, , , , , , , , ,


My final post of 2014 had me thinking about school shootings and religion. I still can’t fathom why those extremists went into a school and shot a bunch of children and I probably never will. While I don’t accept it as any sort of excuse, I understand that the men who carried out this atrocity were doing so in accordance to their own religious understanding. This got me thinking about “He Was Weird” and Mark’s own religious views and the events that led him to shoot up his school.

Religion doesn’t get that much stage time outside Mark’s own personal convictions. We see him, convert to Jesus, go to church and bible school, have his only good experiences in the story at the bible camp and then undergo confirmation classes. From this, it would be easy to simply write off religion as having nothing to do with the shooting. After all, he suffers so much bullying and the powers that be do little or nothing  to prevent it that it leads some readers to conclude that it isn’t any wonder he carries out the shooting but hold that thought for a minute.

Mark believes that his prayers to God to deliver him from the bullies have gone unanswered. No matter how hard he prays, the grief he gets only seems to get worse. While I don’t actually go out and say it in the story, while he is riding his bike to school in order to carry out his extravaganza, we then learn that he has found a verse in Deuteronomy that seems to be spurring him on. I won’t quote the entire verse but the main part is “Leave none alive that breatheth.” It is this passage that gives him the courage he needs to go into the school and shoot up so many people. Note: for official casualty stats, you’ll have to buy the book.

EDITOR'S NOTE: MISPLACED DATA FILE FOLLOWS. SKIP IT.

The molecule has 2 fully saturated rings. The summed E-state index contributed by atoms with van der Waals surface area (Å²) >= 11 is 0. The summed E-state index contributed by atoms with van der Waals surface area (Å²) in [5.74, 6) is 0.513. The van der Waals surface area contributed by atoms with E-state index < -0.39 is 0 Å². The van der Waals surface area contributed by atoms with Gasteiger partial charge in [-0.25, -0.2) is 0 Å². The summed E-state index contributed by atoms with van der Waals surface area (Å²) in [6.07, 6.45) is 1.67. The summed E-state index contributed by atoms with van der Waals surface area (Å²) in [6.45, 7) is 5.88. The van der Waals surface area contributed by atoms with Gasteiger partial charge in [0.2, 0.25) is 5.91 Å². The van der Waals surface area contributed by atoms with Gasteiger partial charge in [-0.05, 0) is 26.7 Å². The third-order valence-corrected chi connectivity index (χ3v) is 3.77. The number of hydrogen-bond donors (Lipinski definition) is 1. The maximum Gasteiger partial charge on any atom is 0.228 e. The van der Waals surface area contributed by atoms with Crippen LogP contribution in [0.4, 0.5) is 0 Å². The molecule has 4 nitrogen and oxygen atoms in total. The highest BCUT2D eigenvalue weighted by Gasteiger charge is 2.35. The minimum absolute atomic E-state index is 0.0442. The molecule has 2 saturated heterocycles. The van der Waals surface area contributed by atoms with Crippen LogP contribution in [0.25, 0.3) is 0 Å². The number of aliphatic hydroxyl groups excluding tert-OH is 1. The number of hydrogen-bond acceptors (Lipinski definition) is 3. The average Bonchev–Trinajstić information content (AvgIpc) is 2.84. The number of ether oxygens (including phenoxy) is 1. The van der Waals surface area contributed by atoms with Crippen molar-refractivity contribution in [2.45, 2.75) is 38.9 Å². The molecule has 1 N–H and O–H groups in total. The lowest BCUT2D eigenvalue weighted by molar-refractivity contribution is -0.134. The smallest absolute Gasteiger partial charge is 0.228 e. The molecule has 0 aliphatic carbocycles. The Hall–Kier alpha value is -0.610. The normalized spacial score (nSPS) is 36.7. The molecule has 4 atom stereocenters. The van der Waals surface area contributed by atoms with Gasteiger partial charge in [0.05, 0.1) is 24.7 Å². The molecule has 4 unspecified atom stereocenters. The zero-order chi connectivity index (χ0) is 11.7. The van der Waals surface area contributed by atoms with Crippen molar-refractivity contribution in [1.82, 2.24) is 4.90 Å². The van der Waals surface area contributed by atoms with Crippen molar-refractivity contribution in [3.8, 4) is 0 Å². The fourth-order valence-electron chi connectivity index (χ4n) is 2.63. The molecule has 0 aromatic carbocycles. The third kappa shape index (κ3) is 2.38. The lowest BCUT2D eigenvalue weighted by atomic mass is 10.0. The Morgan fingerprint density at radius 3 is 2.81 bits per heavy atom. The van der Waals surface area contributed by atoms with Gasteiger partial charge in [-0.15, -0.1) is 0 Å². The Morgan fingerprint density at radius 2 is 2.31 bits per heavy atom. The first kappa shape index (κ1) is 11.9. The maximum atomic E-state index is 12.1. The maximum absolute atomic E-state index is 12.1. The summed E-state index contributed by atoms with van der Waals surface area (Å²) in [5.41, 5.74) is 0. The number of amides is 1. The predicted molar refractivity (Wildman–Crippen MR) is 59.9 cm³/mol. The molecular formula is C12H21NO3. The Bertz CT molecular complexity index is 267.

In no way am I trying to say that I think that God or the bible caused Mark to shoot up the school. I think the real answer here is the fact that Mark was going through so much shit and nothing else was solving the problem that in desperation, he looked to anything that could save him from it. Therefore, he turned to God, praying and  searching the scriptures to find the answer. By the time he found the verse he needed, his mind was so badly effected by what he was going through that it gave him the courage he needed.

Drawing a link to what happened in Peshwar, those who carried out a far worse atrocity in real life were also influenced by their own understanding of their faith. They feared the teaching of “Western ways” in their country so they thought they were acting according to God’s command when they killed all of those children. Yes, their minds were warped by religion but to a lesser degree so was Mark’s. The big difference is that in the story we see all that transpires for him and feel a little sympathy even afterwards. The other noticeable difference is that he is the same age as those he shot while the terrorists were adults who should have known better. That makes them the more dangerous.

My point here is my belief that all religions have meant the best for the people who choose the follow them. However, no matter who noble a belief may seem, there is always the danger that it will be corrupted by men, especially those who use it for their own agendas and that is true with all faiths.

Next post: Could God Prevent School Shootings?

To buy He Was Weird, go to: http://www.amazon.co.uk/He-Was-Weird-Michael-Lefevre/dp/1909740942/ref=sr_1_1?s=books&ie=UTF8&qid=1420574388&sr=1-1&keywords=he+was+weird